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What it means to be a Leader

26 Feb 2019 | Advance HE Bruce McGowen, Assistant Director, Associate Lecturer Services at The Open University reflects on leadership and transferring the content of the Future Professional Directors programme to his day to day job.
Bruce McGowen

Q1. Why did you take part in Future Professional Directors and what was your role at the time?


My role was and is an assistant director in academic services in the Open University. I had been looking around for a development programme and came across the Future Professional Directors online and found it interesting. 


Q2. Before you took part in the programme, what were you looking to gain?


Having had conversations with my line manager regarding The Open University’s institutional context we identified that it would be useful for me to get leadership and change management development and strategic/ cross-boundary leadership that would help me lead my large team through the unprecedented change. 


Q3. What were your impressions of the programme?


I loved the programme, I thought it was brilliant. I’d already attended the Preparing for Senior Strategic Leadership course so it was interesting to compare the two. The key difference between the courses was that Preparing for Senior Strategic Leadership was focused on all aspiring senior university leaders, whereas Future Professional Directors was more tailored to individuals working in professional services.


Q4. What was the most useful thing you learned and why?


One of the great things about the course was that there was a real engagement of the participants in development. There were the expected lectures, background reading and group work but there were extra things as well – project work, the 360 tools/profiling and the action learning sets. The absolute highlight was working with an actor on the last day of the course. I found FPD multi-faceted and multi-dimensional, with great feedback and input on what it means to be a leader. For me, it was also about what it means to be a person and what it means to be a human being with leadership responsibilities in an organisational context.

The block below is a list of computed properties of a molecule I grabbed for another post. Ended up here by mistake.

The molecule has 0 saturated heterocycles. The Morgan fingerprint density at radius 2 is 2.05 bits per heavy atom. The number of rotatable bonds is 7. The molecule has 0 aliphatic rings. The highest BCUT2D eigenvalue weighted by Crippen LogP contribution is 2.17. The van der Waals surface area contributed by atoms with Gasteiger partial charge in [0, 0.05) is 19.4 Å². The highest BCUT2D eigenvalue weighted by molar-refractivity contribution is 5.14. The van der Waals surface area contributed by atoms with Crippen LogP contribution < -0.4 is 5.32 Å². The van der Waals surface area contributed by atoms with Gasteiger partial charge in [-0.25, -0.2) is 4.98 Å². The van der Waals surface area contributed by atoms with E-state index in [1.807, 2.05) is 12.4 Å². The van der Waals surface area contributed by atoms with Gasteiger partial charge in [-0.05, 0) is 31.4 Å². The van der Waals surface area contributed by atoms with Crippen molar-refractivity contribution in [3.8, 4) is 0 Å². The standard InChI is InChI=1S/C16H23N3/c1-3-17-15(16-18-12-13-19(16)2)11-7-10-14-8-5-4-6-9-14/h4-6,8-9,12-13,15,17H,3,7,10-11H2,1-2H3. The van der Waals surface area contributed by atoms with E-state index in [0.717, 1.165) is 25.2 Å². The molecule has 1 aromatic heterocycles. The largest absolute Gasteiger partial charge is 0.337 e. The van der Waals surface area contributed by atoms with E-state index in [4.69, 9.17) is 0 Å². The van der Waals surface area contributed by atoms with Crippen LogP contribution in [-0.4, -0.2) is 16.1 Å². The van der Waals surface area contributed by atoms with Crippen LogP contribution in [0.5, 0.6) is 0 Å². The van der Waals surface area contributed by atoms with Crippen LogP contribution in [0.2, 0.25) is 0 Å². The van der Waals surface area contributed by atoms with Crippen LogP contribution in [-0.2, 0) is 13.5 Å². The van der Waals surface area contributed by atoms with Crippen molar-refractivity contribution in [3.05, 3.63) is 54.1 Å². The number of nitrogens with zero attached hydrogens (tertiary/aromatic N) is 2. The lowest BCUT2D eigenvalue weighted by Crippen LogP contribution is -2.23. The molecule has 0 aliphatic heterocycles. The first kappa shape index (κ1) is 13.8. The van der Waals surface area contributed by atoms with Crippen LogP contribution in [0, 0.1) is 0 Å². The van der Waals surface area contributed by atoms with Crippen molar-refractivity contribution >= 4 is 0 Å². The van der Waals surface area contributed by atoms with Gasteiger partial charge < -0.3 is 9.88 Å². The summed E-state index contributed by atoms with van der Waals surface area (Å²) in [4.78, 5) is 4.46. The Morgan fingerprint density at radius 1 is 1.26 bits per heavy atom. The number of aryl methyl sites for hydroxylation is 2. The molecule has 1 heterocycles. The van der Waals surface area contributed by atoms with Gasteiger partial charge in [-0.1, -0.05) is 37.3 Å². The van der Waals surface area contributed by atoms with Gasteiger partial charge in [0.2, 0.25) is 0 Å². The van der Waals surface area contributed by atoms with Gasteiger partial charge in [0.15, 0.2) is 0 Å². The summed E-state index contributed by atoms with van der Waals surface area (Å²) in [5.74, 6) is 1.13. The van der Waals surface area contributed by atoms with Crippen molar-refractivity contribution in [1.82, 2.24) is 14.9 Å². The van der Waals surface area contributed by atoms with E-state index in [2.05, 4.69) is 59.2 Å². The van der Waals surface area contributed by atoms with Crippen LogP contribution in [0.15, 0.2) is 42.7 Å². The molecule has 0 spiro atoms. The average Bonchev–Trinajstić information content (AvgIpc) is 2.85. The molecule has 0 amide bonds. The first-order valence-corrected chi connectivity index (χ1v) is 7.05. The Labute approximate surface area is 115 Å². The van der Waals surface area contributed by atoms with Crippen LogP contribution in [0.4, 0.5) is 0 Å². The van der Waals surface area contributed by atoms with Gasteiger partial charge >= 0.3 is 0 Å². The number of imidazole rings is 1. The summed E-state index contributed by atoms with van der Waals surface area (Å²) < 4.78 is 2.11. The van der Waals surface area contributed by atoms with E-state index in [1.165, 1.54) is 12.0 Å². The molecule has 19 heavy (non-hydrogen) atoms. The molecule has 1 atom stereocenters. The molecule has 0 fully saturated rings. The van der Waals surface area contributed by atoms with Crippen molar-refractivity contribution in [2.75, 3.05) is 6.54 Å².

Q5. As a result of the programme, what are you doing differently?


Throughout the programme I came up with a number of ideas that I’ve utilised in my day to day job. For example feedback to my direct reports and some of the developmental actions I’ve been doing with my direct reports have been taken from the content of the course.


Q6. What do you think is the most important skill needed to be a Professional Director?


On the course Doug Parkin said, "leadership is about being yourself with skill". I feel that the most important skill is to be your authentic self and that takes a lifetime’s work, but the space and time on the course provided me with the opportunity to develop that skill.


Future Professional Directors is a unique programme for colleagues in professional services from all areas of the institution. Developed in partnership with nine sector bodies, it builds the confidence and skills needed to lead successfully within and across professional services and the wider institution.

This intensive programme includes three modules, two action learning sets, and online learning.

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